It turns out we´ve been brought onstage for a dance contest of sorts, set to various types of Guatemalan popular-music--a diversion, to give the audience a break from revolutionary proselytizing. I´m matched up with a very short and rather plain woman who makes up for her lack of looks with sexy and enthusiastic dance-moves, and, odd-couple that we are, we quickly become the crowd favorites. In addition to some seriously-competitive ass-shaking, there´s a segment where each man has to win the favor of his partner by means of amourous discourse. Knowing full well that I´m no Shakespeare of the spanish language, I decide on the following, hoping that the sarcasm shines through: Mi amor, I croon into the microphone, getting down on one knee, if you will come with me, we can live in the United States and make a lot of money.  

The audience, gladly, eats it up, and my partner and I are subsequently crowned king and queen of the dance--I walk away with a complimentary condom, by way of a first-place prize. I feel kind of bad, besting Guatamaltecos on the own turf--but it´s hard to agrue, you´d have to agree, with American Money. 

Tuesday, February 14, 2012

Garden of Noise pt. 2

Speaking of children's gardens of noises, I have a new favorite band here in Chicago. They are, unfortunately, an elusive bunch--don't seem to have performed since 2009, no recordings available, scant internet presence--but this solitary video of the Indonesian Performing Arts Chicago (iPAC) children's gamelan orchestra, apparently the first + only children's gamelan in North America, sufficed to blow my mind: the costumes! the pageantry! the hammers! and the dizzying rhythmic and harmonic complexity of the music, which is like none other on earth--this shit rules!

And, fuck it, for some bonus mega-mind-blowage, check out this asbolutely bonkers youth gamelan from Bali, who apparently play every Thursday behind the Ubud Water Palace:

Tuesday, January 31, 2012

A Child's Garden of Noise

I'm back on the Secret Beach Jukebox, after a mega-extended hiatus, with an epic piece (also just published in Chicago's own Landline quarterly) exploring the back-alleys of so-called childrens' music. Featuring such almost-legends as the Tinklers, Human Skab and Old Skull, and guaranteed to blow yr. mind with shit like this:

Saturday, January 21, 2012

The Field, pt. 2

Oh, but in a sudden twist, Gingrich scores big in South Carolina--indeed, people do love their Money! In his victory speech Newt (no last name needed!) made repeated jabs at Obama, the "foodstamp President," promising that he'd instead be the "paycheck president"--oh, but Newt! I'd much, much rather have the foodstamps! You'd never imagine the feasts they allow me! Do you mean to suggest that you're going to take away my foodstamps, you walking porkchop?--you pustulated meatball of a presidential candidate? You will never take away my foodstamps! Paycheck president my ass, paychecks are fickle. But of course Newt cannot, will not, could never gain the final prize--he is too blindingly piggish, too obscenely porcine to ever win hearts en masse. Mark my words (tm)!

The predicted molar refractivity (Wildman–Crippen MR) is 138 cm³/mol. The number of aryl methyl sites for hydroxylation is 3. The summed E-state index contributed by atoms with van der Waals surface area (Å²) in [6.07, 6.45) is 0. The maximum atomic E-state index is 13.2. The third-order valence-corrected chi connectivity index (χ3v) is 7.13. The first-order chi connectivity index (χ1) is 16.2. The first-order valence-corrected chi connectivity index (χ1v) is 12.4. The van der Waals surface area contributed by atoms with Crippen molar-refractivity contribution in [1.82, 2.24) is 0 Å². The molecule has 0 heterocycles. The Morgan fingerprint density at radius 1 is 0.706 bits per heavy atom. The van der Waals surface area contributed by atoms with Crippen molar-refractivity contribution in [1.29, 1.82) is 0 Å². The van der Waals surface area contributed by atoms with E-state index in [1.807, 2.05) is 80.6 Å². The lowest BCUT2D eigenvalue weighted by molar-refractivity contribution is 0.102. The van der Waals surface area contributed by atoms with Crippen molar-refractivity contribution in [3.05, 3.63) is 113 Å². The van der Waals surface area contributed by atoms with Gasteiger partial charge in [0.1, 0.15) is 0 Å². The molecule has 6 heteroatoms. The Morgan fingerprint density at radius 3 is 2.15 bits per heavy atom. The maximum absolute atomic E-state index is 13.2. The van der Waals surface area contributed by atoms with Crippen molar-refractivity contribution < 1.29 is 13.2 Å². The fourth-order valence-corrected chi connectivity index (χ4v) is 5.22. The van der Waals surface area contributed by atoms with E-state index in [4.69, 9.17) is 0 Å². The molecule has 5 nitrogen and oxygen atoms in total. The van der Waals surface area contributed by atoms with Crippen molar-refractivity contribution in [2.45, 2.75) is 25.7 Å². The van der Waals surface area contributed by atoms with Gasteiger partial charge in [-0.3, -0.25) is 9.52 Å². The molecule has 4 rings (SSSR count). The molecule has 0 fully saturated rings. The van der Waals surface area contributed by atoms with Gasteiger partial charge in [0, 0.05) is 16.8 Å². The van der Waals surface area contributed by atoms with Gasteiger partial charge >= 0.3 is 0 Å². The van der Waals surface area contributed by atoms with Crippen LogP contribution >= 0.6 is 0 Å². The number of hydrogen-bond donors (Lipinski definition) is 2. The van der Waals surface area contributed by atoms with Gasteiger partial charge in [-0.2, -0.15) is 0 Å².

Friday, January 20, 2012

The Field

My take on the GOP field, for those few souls who might possibly be interested in my unwashed opinion: the admittedly boring race has come down to the four fundamental cornerstones of modern politics, as respresented by (in one corner!...) the Money Candidate (Gingrich), the Family Candidate (Romney), the Religious Candidate (Santorum) and the Internet Candidate (Paul). No great shocker when the Family Candidate (his wife of 42 years has multiple sclerosis and is sometimes too tired to cook! "I like peanut butter sandwiches and cold cereal," he assures her--"We could do fine with that as long as we have each other") eventually wins the day; of these core conservative pillars, Family runs deepest and broadest. Conservatism and family-rearing are ancient, unholy bunkmates and enjoy a strong philosophical alliance whose mantra--Take Care of Your Own--might as well be on the Republican Party letterhead. Mark my words!